Nächtliches Konzert: Jorinde Voigt and Gregor Hildebrandt

February 5th, 2012 to April 15th, 2012

Press release

Under the title Nächtliches Konzert (Nightly Concert), Museum van Bommel van Dam will be exhibiting work by two young German artists from the 5th of February until the 15th of April: Jorinde Voigt and Gregor Hildebrandt. Both of them live and work in Berlin and have created enormous furore during the last few years. Both Voigt and Hildebrandt have received various prizes in their current city of residence and have captured attention at international fairs and exhibitions. Nächtliches Konzert will be the first major museum presentation for the duo in the Netherlands.

Everyday phenomena like pop and movie music or the sound of the street are central themes in Nächtliches Konzert. The exhibition title refers literally to a recent work by Jorinde Voigt. At the same time, the title describes the darker works by Gregor Hildebrandt, which is inaudible music. The work by both artists is rather conceptual in nature and places great demands on the imagination of the viewers. Although Hildebrandt and Voigt in essence embrace the same themes, the appearance of their work differs markedly.

Jorinde Voigt (Frankfurt am Main, 1977) is especially well-known for her monumental drawings, in which graceful lines, arrows and numbers form dynamic compositions. Her drawings are a delight to behold, but can also be seen as scoring or coding. The placement of lines and points is not random, but is dictated by an algorithm. Through depicting all the possible steps within a step-by-step plan, Voigt attempts to comprehend and visualise the underlying structures of a phenomenon.
Gregor Hildebrandt (Bad Homburg, 1974) adopts a different method. He mainly creates strongly geometric paintings, installations and collages in which tape from cassettes and videos is incorporated. Music or film has been recorded on the tape. Although the music is inaudible and the film cannot be seen, the recordings determine the content of the work. The song text, the story line, the performing singer or actor returns in the work through the title, a hand-written text or a photograph. Hildebrandt looks for ways to transform elements from a volatile medium into a static image.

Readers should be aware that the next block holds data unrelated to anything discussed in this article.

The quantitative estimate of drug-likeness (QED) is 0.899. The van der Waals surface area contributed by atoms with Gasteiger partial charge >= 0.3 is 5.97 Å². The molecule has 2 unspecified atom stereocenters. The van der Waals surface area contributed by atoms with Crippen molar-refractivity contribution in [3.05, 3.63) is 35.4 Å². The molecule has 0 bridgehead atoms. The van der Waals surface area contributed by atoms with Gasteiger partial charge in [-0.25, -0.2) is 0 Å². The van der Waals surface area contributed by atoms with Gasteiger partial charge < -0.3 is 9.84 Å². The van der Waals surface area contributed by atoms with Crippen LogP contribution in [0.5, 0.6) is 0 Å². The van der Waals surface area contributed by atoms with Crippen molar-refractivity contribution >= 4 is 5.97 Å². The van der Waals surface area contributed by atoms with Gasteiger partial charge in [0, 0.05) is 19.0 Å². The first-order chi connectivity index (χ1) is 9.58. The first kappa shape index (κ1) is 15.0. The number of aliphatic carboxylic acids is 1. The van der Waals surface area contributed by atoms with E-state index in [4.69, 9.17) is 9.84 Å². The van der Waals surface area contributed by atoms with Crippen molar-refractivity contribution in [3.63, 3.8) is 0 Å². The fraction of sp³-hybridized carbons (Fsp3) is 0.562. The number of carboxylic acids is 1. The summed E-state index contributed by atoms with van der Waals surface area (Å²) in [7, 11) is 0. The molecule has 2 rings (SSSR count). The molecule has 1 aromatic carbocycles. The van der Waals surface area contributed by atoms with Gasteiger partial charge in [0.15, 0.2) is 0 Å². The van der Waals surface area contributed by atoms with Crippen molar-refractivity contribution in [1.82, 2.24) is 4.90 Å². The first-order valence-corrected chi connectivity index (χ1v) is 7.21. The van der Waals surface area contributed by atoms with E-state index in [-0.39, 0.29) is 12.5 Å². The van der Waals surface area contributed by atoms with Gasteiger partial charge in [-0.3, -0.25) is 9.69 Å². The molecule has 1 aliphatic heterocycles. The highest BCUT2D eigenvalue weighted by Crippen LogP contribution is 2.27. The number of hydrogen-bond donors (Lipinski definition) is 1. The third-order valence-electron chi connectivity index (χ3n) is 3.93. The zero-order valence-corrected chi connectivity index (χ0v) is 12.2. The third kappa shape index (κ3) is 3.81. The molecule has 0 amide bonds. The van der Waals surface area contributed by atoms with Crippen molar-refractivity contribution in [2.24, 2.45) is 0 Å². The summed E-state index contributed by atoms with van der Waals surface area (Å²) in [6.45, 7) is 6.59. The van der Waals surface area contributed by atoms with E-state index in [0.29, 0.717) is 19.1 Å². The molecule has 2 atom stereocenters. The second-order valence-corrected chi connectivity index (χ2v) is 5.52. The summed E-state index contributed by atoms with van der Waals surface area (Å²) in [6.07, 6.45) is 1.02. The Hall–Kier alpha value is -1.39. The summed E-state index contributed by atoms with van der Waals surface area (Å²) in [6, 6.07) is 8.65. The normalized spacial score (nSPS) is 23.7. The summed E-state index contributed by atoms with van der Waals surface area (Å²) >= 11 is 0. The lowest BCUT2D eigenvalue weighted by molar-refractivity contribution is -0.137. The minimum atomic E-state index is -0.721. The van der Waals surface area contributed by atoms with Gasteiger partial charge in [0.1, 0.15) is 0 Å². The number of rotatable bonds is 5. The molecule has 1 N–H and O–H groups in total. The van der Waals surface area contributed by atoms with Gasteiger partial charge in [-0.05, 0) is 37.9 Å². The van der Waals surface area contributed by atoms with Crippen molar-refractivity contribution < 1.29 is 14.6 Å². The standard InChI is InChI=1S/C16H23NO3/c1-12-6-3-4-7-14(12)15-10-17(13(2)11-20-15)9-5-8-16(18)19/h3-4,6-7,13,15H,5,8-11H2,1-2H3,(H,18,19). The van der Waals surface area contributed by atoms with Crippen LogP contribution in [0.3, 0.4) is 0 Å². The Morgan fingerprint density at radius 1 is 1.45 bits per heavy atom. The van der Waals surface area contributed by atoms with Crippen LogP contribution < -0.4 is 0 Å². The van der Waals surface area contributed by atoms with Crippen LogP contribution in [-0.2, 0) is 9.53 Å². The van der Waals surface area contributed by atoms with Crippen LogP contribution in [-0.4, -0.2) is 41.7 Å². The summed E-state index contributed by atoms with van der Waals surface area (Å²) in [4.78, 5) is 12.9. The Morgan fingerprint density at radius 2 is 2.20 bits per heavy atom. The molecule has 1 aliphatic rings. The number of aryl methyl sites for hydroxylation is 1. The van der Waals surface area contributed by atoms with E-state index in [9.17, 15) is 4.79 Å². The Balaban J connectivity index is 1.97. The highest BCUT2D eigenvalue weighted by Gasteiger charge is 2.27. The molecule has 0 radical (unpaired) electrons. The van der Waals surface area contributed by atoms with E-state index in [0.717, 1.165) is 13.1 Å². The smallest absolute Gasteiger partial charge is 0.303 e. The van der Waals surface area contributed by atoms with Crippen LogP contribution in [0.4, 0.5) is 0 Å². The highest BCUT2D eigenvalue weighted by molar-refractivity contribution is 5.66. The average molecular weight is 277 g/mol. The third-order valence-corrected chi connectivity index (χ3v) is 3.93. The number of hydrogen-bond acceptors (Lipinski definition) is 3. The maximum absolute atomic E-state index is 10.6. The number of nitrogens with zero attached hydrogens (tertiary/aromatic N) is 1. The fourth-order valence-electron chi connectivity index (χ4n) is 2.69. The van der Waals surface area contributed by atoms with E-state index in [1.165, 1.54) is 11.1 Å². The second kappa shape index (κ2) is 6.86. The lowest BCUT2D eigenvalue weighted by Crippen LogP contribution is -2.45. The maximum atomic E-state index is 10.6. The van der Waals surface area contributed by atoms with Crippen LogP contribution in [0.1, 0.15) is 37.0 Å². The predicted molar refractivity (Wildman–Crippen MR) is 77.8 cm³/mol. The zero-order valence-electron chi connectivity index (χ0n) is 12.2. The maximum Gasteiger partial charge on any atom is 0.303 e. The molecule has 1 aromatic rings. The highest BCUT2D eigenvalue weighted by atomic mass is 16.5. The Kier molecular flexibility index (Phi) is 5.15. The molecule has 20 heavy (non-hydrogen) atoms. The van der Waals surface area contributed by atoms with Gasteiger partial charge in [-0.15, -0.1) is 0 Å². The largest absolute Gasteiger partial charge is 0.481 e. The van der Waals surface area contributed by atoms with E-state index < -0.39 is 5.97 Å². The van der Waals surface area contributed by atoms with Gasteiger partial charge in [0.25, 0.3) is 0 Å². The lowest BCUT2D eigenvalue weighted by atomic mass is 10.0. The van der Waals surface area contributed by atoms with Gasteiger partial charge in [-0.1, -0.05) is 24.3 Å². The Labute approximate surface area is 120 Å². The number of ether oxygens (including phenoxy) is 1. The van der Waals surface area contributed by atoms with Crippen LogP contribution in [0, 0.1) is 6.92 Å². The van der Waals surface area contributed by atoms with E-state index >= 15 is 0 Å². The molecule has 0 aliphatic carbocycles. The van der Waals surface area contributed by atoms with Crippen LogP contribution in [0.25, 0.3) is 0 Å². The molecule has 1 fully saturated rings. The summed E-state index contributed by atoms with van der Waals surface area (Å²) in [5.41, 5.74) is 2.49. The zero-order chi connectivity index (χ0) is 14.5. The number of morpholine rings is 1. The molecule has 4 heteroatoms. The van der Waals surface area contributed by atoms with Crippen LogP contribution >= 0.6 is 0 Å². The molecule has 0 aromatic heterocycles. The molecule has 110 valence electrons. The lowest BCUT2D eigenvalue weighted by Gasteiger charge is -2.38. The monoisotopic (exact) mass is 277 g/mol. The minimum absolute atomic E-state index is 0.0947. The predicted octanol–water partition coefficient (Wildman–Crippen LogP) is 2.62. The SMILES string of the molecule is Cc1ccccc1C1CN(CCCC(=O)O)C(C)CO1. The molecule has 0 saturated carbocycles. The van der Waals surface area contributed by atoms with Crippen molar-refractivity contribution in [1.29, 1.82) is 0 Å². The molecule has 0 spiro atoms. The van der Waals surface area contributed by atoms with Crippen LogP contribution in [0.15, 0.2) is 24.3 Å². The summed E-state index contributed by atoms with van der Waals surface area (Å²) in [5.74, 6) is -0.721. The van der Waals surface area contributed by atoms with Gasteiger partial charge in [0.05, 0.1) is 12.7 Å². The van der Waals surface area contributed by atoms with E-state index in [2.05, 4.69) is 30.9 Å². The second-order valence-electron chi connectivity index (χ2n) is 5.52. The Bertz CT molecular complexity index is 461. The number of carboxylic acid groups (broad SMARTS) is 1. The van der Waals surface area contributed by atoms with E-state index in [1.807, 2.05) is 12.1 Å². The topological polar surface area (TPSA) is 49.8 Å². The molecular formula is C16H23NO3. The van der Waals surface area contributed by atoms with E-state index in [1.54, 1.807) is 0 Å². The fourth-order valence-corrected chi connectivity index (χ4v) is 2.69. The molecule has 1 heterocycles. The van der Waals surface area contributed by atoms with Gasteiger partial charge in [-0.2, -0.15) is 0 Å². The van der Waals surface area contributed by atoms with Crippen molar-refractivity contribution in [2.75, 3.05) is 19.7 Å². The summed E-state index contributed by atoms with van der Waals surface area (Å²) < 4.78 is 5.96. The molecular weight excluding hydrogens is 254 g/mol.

In Nächtliches Konzert, the works, which are visually almost exact opposites of each other, are confronted with each other. The light, dynamic drawings by Jorinde Voigt form a contrast with the quiet, dark works by Gregor Hildebrandt. Some works have resemblances. As, in addition to drawings, Voigt also makes sculptures, in which she positions painted bars next to each other against the wall. The geometric and pattern-like appearance of these works is close to the panels by Hildebrandt. In turn, Hildebrandt also ‘paints’ complex collages with tape. The work suggests the abstract expressionist work of, for example, Pollock. The fragile pattern of lines that occurs here does not make it difficult to see similarities with the drawings by Voigt.

The exhibition is accompanied by a publication and an exclusive edition by both artists.

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